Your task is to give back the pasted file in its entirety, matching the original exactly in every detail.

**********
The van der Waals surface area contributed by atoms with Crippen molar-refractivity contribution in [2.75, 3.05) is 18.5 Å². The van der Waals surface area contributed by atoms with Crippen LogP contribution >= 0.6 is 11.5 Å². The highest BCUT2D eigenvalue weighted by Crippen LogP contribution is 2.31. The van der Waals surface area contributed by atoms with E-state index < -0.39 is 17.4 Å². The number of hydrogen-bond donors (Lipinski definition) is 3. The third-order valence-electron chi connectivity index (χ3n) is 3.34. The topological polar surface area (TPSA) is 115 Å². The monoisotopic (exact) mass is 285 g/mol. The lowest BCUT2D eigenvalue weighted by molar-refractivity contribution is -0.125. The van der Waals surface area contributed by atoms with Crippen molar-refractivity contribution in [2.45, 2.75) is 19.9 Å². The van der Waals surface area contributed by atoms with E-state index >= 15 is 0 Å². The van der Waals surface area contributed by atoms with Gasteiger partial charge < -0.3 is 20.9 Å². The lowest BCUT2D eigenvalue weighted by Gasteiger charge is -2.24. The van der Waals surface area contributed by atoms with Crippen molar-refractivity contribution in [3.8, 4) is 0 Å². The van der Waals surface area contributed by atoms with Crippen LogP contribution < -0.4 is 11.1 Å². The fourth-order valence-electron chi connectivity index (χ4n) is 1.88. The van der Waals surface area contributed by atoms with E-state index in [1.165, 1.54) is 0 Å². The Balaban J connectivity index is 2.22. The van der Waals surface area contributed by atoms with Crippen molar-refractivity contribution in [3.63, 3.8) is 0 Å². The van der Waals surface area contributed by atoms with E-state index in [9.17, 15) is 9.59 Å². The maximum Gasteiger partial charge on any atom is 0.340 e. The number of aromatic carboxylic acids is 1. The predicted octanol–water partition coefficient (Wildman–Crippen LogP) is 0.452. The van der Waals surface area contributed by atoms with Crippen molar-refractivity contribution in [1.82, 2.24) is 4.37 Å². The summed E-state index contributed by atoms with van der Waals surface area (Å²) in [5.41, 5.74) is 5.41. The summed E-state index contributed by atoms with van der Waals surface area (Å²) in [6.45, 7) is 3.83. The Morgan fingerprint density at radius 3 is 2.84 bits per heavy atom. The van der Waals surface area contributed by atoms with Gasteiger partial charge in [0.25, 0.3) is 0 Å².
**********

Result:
The van der Waals surface area contributed by atoms with Crippen molar-refractivity contribution in [2.75, 3.05) is 18.5 Å². The van der Waals surface area contributed by atoms with Crippen LogP contribution >= 0.6 is 11.5 Å². The highest BCUT2D eigenvalue weighted by Crippen LogP contribution is 2.31. The van der Waals surface area contributed by atoms with E-state index < -0.39 is 17.4 Å². The number of hydrogen-bond donors (Lipinski definition) is 3. The third-order valence-electron chi connectivity index (χ3n) is 3.34. The topological polar surface area (TPSA) is 115 Å². The monoisotopic (exact) mass is 285 g/mol. The lowest BCUT2D eigenvalue weighted by molar-refractivity contribution is -0.125. The van der Waals surface area contributed by atoms with Crippen molar-refractivity contribution in [2.45, 2.75) is 19.9 Å². The van der Waals surface area contributed by atoms with E-state index >= 15 is 0 Å². The van der Waals surface area contributed by atoms with Gasteiger partial charge < -0.3 is 20.9 Å². The lowest BCUT2D eigenvalue weighted by Gasteiger charge is -2.24. The van der Waals surface area contributed by atoms with Crippen molar-refractivity contribution in [3.8, 4) is 0 Å². The van der Waals surface area contributed by atoms with Crippen LogP contribution < -0.4 is 11.1 Å². The fourth-order valence-electron chi connectivity index (χ4n) is 1.88. The van der Waals surface area contributed by atoms with E-state index in [1.165, 1.54) is 0 Å². The Balaban J connectivity index is 2.22. The van der Waals surface area contributed by atoms with Crippen molar-refractivity contribution in [3.63, 3.8) is 0 Å². The van der Waals surface area contributed by atoms with E-state index in [9.17, 15) is 9.59 Å². The maximum Gasteiger partial charge on any atom is 0.340 e. The number of aromatic carboxylic acids is 1. The predicted octanol–water partition coefficient (Wildman–Crippen LogP) is 0.452. The van der Waals surface area contributed by atoms with Crippen molar-refractivity contribution in [1.82, 2.24) is 4.37 Å². The summed E-state index contributed by atoms with van der Waals surface area (Å²) in [5.41, 5.74) is 5.41. The summed E-state index contributed by atoms with van der Waals surface area (Å²) in [6.45, 7) is 3.83. The Morgan fingerprint density at radius 3 is 2.84 bits per heavy atom. The van der Waals surface area contributed by atoms with Gasteiger partial charge in [0.25, 0.3) is 0 Å².